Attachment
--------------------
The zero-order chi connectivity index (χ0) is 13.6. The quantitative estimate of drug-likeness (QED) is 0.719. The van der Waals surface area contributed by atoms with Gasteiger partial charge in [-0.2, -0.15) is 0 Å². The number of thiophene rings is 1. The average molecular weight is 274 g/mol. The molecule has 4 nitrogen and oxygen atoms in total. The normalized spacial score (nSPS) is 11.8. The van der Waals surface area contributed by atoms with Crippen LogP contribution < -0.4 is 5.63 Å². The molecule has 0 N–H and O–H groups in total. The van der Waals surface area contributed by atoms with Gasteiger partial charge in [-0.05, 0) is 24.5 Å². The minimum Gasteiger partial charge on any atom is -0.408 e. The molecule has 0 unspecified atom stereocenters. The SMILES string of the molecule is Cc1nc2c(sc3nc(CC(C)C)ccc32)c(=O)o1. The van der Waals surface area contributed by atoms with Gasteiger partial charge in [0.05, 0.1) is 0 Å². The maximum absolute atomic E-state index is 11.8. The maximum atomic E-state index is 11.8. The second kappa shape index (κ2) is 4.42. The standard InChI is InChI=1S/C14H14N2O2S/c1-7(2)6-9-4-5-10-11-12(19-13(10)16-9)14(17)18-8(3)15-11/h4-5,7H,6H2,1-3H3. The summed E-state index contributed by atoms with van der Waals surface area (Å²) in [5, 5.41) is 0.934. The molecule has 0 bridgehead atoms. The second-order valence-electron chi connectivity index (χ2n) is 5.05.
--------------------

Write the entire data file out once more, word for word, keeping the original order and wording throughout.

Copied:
The zero-order chi connectivity index (χ0) is 13.6. The quantitative estimate of drug-likeness (QED) is 0.719. The van der Waals surface area contributed by atoms with Gasteiger partial charge in [-0.2, -0.15) is 0 Å². The number of thiophene rings is 1. The average molecular weight is 274 g/mol. The molecule has 4 nitrogen and oxygen atoms in total. The normalized spacial score (nSPS) is 11.8. The van der Waals surface area contributed by atoms with Crippen LogP contribution < -0.4 is 5.63 Å². The molecule has 0 N–H and O–H groups in total. The van der Waals surface area contributed by atoms with Gasteiger partial charge in [-0.05, 0) is 24.5 Å². The minimum Gasteiger partial charge on any atom is -0.408 e. The molecule has 0 unspecified atom stereocenters. The SMILES string of the molecule is Cc1nc2c(sc3nc(CC(C)C)ccc32)c(=O)o1. The van der Waals surface area contributed by atoms with Gasteiger partial charge in [0.05, 0.1) is 0 Å². The maximum absolute atomic E-state index is 11.8. The maximum atomic E-state index is 11.8. The second kappa shape index (κ2) is 4.42. The standard InChI is InChI=1S/C14H14N2O2S/c1-7(2)6-9-4-5-10-11-12(19-13(10)16-9)14(17)18-8(3)15-11/h4-5,7H,6H2,1-3H3. The summed E-state index contributed by atoms with van der Waals surface area (Å²) in [5, 5.41) is 0.934. The molecule has 0 bridgehead atoms. The second-order valence-electron chi connectivity index (χ2n) is 5.05.